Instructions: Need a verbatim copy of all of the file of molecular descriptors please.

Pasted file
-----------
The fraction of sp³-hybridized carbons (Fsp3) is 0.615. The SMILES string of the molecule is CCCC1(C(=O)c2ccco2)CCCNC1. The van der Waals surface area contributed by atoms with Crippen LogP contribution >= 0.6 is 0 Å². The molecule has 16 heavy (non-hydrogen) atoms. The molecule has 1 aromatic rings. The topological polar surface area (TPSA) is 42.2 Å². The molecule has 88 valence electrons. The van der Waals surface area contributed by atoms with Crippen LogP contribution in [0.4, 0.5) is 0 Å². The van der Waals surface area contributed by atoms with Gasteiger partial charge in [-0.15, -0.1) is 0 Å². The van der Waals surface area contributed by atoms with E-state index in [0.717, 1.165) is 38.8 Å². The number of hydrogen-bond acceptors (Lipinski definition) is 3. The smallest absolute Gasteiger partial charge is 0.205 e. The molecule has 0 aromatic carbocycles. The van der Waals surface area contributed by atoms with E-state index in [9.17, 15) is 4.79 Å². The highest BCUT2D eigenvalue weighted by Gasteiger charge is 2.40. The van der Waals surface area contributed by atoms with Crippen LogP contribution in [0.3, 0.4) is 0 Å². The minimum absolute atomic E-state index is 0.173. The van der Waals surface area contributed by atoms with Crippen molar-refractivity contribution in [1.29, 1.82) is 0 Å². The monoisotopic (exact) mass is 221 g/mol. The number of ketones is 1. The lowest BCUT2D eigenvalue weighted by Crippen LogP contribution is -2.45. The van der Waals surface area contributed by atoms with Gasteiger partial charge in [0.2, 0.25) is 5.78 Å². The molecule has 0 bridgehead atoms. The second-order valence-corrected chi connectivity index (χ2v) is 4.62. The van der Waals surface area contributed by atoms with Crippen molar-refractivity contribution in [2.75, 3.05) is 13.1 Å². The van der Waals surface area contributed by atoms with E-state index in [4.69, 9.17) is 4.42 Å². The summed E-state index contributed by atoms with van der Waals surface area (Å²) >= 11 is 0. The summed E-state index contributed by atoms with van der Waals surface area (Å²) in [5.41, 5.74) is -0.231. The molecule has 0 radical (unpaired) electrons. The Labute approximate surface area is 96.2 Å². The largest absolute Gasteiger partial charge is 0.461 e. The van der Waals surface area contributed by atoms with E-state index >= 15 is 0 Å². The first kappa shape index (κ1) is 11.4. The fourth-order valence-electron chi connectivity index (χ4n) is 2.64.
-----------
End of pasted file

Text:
The fraction of sp³-hybridized carbons (Fsp3) is 0.615. The SMILES string of the molecule is CCCC1(C(=O)c2ccco2)CCCNC1. The van der Waals surface area contributed by atoms with Crippen LogP contribution >= 0.6 is 0 Å². The molecule has 16 heavy (non-hydrogen) atoms. The molecule has 1 aromatic rings. The topological polar surface area (TPSA) is 42.2 Å². The molecule has 88 valence electrons. The van der Waals surface area contributed by atoms with Crippen LogP contribution in [0.4, 0.5) is 0 Å². The van der Waals surface area contributed by atoms with Gasteiger partial charge in [-0.15, -0.1) is 0 Å². The van der Waals surface area contributed by atoms with E-state index in [0.717, 1.165) is 38.8 Å². The number of hydrogen-bond acceptors (Lipinski definition) is 3. The smallest absolute Gasteiger partial charge is 0.205 e. The molecule has 0 aromatic carbocycles. The van der Waals surface area contributed by atoms with E-state index in [9.17, 15) is 4.79 Å². The highest BCUT2D eigenvalue weighted by Gasteiger charge is 2.40. The van der Waals surface area contributed by atoms with Crippen LogP contribution in [0.3, 0.4) is 0 Å². The minimum absolute atomic E-state index is 0.173. The van der Waals surface area contributed by atoms with Crippen molar-refractivity contribution in [1.29, 1.82) is 0 Å². The monoisotopic (exact) mass is 221 g/mol. The number of ketones is 1. The lowest BCUT2D eigenvalue weighted by Crippen LogP contribution is -2.45. The van der Waals surface area contributed by atoms with Gasteiger partial charge in [0.2, 0.25) is 5.78 Å². The molecule has 0 bridgehead atoms. The second-order valence-corrected chi connectivity index (χ2v) is 4.62. The van der Waals surface area contributed by atoms with Crippen molar-refractivity contribution in [2.75, 3.05) is 13.1 Å². The van der Waals surface area contributed by atoms with E-state index in [4.69, 9.17) is 4.42 Å². The summed E-state index contributed by atoms with van der Waals surface area (Å²) >= 11 is 0. The summed E-state index contributed by atoms with van der Waals surface area (Å²) in [5.41, 5.74) is -0.231. The molecule has 0 radical (unpaired) electrons. The Labute approximate surface area is 96.2 Å². The largest absolute Gasteiger partial charge is 0.461 e. The van der Waals surface area contributed by atoms with E-state index >= 15 is 0 Å². The first kappa shape index (κ1) is 11.4. The fourth-order valence-electron chi connectivity index (χ4n) is 2.64.